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Turnip Patch Infield and a Navajo by Lawrence A. Wenzel
Two former baseball teammates from different cultures cross paths during WWII. A murder happens on V-J Day. A mysterious woman appears years later when the two reunite.

"This novel takes its main character -- a baseball player named Buddy -- through a philosophical journey that quietly gets scarier as it goes on. Although the book covers a lot of incidents from Buddy's playing with the Bisbee Bees toward the end of the Depression, through his service in the Marines in the South Pacific, and finally to an academic career, it is really about mounting anxiety over not knowing what the meaning of life is.

"Maybe Buddy's life, toward the end, becomes a kind of pointillist painting if he imagines some of the dots moving toward others, some away from still others, and some crashing into other dots. Each of us with Buddy inhabits our own dot; together, we make a painting, yet we cannot view what it is because we have no way of stationing ourselves far enough from the canvas for the whole to come into focus and give up its meaning. There may be no composition anyway, certainly no center.

"Wenzel carries this perspective-tracking pretty far: He often sets up an incident with dialogue and then withdraws us suddenly from the action, informing through the authorial prerogative what the outcome is going to be years later. By the use of such distancing devices, he keeps Buddy's quest on a philosophical level, yet he darkens the reader's horizon, too."--Sarkis Shmavonian, News and Review

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"Using the context of those most-masculine twentieth century institutions -- sports and war -- Lawrence Wenzel brilliantly illuminates the dynamics of race and class relations, identity, and ultimately, love. Turnip Patch Infield and a Navajo is more than a baseball story – it’s a moving, often pithy, existential meaning of life. A grand slam!" –Michael A. Messner, Ph.D., University of Southern California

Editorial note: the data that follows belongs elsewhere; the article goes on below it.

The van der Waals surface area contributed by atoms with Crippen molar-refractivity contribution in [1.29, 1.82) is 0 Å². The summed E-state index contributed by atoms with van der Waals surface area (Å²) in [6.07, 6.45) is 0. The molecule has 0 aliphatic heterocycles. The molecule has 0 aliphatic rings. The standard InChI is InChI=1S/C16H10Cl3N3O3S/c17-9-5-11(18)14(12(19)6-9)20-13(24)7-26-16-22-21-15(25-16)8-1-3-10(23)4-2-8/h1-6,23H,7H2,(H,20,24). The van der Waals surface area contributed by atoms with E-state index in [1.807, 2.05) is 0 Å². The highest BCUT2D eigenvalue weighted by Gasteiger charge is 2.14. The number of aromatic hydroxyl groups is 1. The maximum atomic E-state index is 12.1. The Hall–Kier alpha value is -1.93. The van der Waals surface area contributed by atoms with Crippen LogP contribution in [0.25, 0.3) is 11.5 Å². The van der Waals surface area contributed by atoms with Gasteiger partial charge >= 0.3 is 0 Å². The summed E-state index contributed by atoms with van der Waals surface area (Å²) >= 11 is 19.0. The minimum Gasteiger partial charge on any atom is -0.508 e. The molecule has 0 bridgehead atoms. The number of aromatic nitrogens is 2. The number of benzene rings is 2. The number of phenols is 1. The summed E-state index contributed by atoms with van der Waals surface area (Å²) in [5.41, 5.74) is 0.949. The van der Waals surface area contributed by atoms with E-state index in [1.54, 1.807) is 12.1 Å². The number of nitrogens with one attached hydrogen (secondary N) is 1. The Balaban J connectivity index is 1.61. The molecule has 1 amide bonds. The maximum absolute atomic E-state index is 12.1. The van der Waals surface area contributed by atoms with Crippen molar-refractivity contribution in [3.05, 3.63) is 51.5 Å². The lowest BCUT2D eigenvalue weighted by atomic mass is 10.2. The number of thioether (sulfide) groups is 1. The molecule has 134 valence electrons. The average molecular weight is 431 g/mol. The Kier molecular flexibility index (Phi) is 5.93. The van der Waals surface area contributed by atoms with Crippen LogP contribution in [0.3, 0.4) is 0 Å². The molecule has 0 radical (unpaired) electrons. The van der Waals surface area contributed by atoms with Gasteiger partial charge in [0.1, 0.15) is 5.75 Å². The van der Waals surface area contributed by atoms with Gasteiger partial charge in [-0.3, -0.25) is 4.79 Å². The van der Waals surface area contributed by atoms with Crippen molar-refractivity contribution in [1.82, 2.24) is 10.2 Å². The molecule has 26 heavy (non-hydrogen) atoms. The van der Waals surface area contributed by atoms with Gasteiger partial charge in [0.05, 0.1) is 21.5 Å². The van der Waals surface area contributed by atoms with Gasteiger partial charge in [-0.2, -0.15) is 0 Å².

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"Dr, Wenzel has written a baseball novel, a novel of Marines in World War II, and, at the same time, a philosophical book that takes on some of the big issues.

"This straightforward, moving story approaches the world of 1940-1945 from the viewpoint of a minor league baseball player whose career is cut short, Buddy Bones then joins the Marine Corps. His is a World War II experience different, and in some respects, more believable than the one so often portrayed.

"The prose is lean, engaging, the story is compelling. Hardship, boredom and interpersonal relationships are the norm. Poverty, unions and the racism so dominant in the 1940s and bedevil Buddy as he continues his unending search for a 'center.'

"Good reading a good story, and some hard questions." --Don LaFave, Ph.D., Yuba College

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"Professor Wenzel’s Turnip Patch Infield and a Navajo is a journey through war and peace, present, past and again, present using baseball as a metaphor and a statement on life and its meaning or lack of meaning. His book is engrossing, insightful and superbly entertaining." --George Wright, Ph.D., California State University, Chico

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"This is a story about dreams. Young Buddy Bones embarks on his dream of becoming a professional baseball player. Buddy's journey is counterpointed by the older professor Wenceslaus' sojourn into reveries, dreams, and the search for meaning. The two kind of find each other in "real" time.

"Although the novel is essentially philosophical it doesn't break bones in one's head. When the legendary King Authur was bewildered, Merlin would tell him to 'think back.' With its universal appeal of characters and experiences, this book compels the reader to do the same.

"I didn't lay this one down--all in one read. Too many things going on to dog-ear a page. Give it a read." --Bill Patton, www.booksunderreview.com

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Turnip Patch Infield and a Navajo, ISBN 0-918606-13-4, $22.95

Order Turnip Patch Infield and a Navajo by Lawrence A. Wenzel

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